American Academy of Pediatrics
A national survey of parents has found the prevalence of autism spectrum disorders (ASDs) is about 1 percent of U.S. children.
The study, “The Prevalence of Parent-Reported Diagnosis of Autism Spectrum Disorder Among Children in the United States, 2007,” published in the Oct. 5 issue of Pediatrics, draws on data from the 2007 National Survey of Children’s Health, a telephone survey of parents conducted jointly by the Health Resources and Services Administration and by the Centers for Disease Control and Prevention’s National Center for Health Statistics.
More than 78,000 parents of children between the ages of 3 and 17 were asked whether they had ever been told by a health care provider that their child had autism, Asperger disorder, pervasive developmental disorder (PDD), or other autism spectrum disorder. If parents said yes, they were asked if their child currently had an ASD and to indicate how severe the condition is.
Based on these parent reports, the prevalence of ASD was 110 per 10,000 children (or 1 in 91), representing an estimated 637,000 children ages 3 to 17 with a current diagnosis of ASD in 2007. This is higher than the previous estimate from the Autism and Developmental Disabilities Monitoring (ADDM) Network, which reported autism rates of 66 per 10,000 children (or 1 in 150) among 8-year-olds in 2002.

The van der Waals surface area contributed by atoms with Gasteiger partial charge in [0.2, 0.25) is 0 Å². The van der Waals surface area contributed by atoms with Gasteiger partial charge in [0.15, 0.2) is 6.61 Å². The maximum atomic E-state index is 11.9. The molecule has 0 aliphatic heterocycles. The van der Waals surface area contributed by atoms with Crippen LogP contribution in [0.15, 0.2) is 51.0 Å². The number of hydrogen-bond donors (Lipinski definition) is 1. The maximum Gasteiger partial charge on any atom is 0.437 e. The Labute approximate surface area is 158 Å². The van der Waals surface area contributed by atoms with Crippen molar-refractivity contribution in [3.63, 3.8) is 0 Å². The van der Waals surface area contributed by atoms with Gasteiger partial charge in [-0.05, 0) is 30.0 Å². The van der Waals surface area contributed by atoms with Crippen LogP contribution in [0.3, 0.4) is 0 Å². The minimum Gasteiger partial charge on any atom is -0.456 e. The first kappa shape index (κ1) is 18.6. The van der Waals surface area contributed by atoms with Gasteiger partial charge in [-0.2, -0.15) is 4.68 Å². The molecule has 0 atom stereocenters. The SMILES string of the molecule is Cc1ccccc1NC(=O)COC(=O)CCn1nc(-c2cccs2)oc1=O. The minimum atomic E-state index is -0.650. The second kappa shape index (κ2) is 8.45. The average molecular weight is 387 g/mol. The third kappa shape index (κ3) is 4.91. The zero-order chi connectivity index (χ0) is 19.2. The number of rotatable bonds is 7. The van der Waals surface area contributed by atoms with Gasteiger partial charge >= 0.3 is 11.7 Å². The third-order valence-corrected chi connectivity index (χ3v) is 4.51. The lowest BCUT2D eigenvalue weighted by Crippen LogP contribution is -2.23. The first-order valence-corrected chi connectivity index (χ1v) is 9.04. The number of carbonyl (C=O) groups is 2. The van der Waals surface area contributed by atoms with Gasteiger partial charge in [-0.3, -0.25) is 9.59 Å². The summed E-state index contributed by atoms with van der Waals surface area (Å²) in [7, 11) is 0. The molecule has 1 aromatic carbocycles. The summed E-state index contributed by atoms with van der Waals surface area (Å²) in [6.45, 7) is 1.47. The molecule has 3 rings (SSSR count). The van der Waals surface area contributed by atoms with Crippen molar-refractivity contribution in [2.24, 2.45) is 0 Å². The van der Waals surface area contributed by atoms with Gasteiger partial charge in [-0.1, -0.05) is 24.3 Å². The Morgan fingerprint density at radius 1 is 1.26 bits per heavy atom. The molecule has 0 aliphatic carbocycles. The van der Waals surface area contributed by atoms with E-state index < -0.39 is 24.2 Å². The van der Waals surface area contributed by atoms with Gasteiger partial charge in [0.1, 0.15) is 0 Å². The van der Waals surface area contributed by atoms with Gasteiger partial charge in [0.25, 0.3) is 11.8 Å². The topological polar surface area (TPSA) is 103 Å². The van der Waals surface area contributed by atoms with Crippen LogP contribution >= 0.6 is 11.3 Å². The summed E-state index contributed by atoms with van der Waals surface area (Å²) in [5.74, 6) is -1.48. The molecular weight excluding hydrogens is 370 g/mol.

Researchers suggest the increased prevalence might be partly explained by methodological differences between the surveys, with the inclusion of Asperger disorder, PDD and other ASD, as well as overall increases in public awareness and identification of ASD. Previous studies have shown the average age of diagnosis is decreasing, which leads to an increase in total prevalence at any one point in time.
Odds for having autism were four times higher for boys than for girls, and white children were more likely than black children or multiracial children to have autism. Parents of half the children with ASD described the condition as “mild.” Another third of parents described their child’s condition as moderate, and the remaining parents described it as severe.
About 38 percent of the children who were ever diagnosed with ASD were reported by their parents to no longer have that diagnosis.